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While anxiety disorders have a number of physical and mental symptoms, one of the hallmarks of an anxiety disorder is a recurring thought or worry. Those with anxiety often find that their minds cannot help but focus on a single issue – or set of issues – that causes them significant distress.
With generalized anxiety disorder, this thought may be some common worry, like fearing for your family’s health. With panic disorder, it may be a fear of another panic attack or a fear of a health problem. With obsessive compulsive disorder, the recurring thought may be so pronounced that it becomes an obsession and leads to repetitive behaviors designed to wash the thought away.
In all of these types of disorders, there are examples of how recurring thoughts cause distress, which ultimately fuel your anxiety further.
Willing a Thought Away
It’s not uncommon for those with anxiety to do whatever they can to push their thought of their mind. In a way, you’re fighting your own brain, trying to do anything you can to stop these worries or thoughts form occurring.
But no matter how hard you try, the thought keeps coming back.
If you live with anxiety, you know how common it is to feel as though you’re fighting a losing battle against your mind. There’s a reason for this. It’s called “thought suppression,” and it’s a phenomenon that has been extensively studied by clinical psychology researches.
The Effects of Thought Suppression
Researchers divided study participants into two groups. One group would be told to think about a subject, like a purple cow, and ring a bell every time they were thinking about it. The other group would be told not to think about the purple cow, but to still ring a bell every time they did think about it. The group that was told not to think about the cow thought about it more than the group that was allowed to think about it openly.
Further research in the field of anxiety has found a very similar effect in anxious patients. Patients that expressed their thoughts and accepted them fared better than patients that tried to suppress them. The patients that tried to suppress them experienced a significant rebound effect, where the thought came back and caused profound distress and further anxiety.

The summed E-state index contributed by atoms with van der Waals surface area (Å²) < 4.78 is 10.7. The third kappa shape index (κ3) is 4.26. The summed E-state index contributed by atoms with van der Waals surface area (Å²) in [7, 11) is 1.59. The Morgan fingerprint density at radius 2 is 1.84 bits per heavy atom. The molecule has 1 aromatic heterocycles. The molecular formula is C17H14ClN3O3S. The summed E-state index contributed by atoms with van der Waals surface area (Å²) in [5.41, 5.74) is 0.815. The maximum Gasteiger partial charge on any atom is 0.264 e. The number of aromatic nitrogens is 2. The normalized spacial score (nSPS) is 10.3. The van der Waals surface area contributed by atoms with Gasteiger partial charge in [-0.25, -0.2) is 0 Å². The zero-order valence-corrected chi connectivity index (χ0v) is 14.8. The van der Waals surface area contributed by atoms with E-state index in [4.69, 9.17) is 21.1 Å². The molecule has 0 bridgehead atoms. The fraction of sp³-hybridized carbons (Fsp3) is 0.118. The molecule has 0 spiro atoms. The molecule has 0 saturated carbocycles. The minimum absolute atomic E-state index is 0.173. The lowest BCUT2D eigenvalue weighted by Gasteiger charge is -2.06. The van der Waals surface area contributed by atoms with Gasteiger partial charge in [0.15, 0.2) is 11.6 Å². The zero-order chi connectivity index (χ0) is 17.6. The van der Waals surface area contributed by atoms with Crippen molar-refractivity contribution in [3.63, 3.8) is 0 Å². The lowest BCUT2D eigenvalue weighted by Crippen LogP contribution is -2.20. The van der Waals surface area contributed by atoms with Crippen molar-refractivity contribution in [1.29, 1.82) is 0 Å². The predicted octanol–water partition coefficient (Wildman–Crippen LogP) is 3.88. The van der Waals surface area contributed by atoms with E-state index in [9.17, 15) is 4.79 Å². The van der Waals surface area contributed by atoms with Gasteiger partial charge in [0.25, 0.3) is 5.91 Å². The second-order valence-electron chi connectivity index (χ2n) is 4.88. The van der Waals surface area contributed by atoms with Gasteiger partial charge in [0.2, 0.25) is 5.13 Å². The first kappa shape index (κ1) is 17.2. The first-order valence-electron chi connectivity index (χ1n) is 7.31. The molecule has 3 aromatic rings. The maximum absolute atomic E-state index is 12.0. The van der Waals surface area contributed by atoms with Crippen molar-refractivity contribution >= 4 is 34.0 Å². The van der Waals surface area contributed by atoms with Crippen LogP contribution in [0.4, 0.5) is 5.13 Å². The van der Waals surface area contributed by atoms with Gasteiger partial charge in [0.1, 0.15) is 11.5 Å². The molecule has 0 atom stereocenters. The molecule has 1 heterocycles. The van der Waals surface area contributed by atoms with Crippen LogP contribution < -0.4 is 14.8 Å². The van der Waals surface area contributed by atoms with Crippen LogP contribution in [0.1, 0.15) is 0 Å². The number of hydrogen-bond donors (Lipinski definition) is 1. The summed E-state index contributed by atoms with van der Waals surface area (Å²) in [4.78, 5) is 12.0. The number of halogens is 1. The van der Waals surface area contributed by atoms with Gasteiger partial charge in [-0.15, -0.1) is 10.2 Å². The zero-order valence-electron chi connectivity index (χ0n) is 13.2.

How to Prevent Thought Suppression and Subsequent Anxiety
Based on this knowledge of thought suppression, it stands to reason that being more open with your anxiety and the thoughts/fears it creates is beneficial. That’s why if you have anxiety, you should consider:
· Seeing a Psychiatrist – Psychiatrists are trained to listen. You can speak with a psychiatrist about your worries in a private way, so that you’re no longer suppressing them.
· Accept Your Anxiety – Learn to be more accepting of the thoughts you do have. They’re symptoms of your anxiety disorder, and until you treat your anxiety, they’ll be a natural part of your life.
· Write Thoughts Out – You can also consider writing the thoughts out on paper when you have no one to tell. Many people find writing out their thoughts to be an effective outlet.
Anxiety is a complex condition, and it takes a combination of therapy, medications, and lifestyle changes to treat your anxiety disorder. But until then, you can prevent making your anxiety worse by avoiding thought suppression and learning to be more accepting of your thoughts in the future. Contact me today at 732-383-6255 to learn more.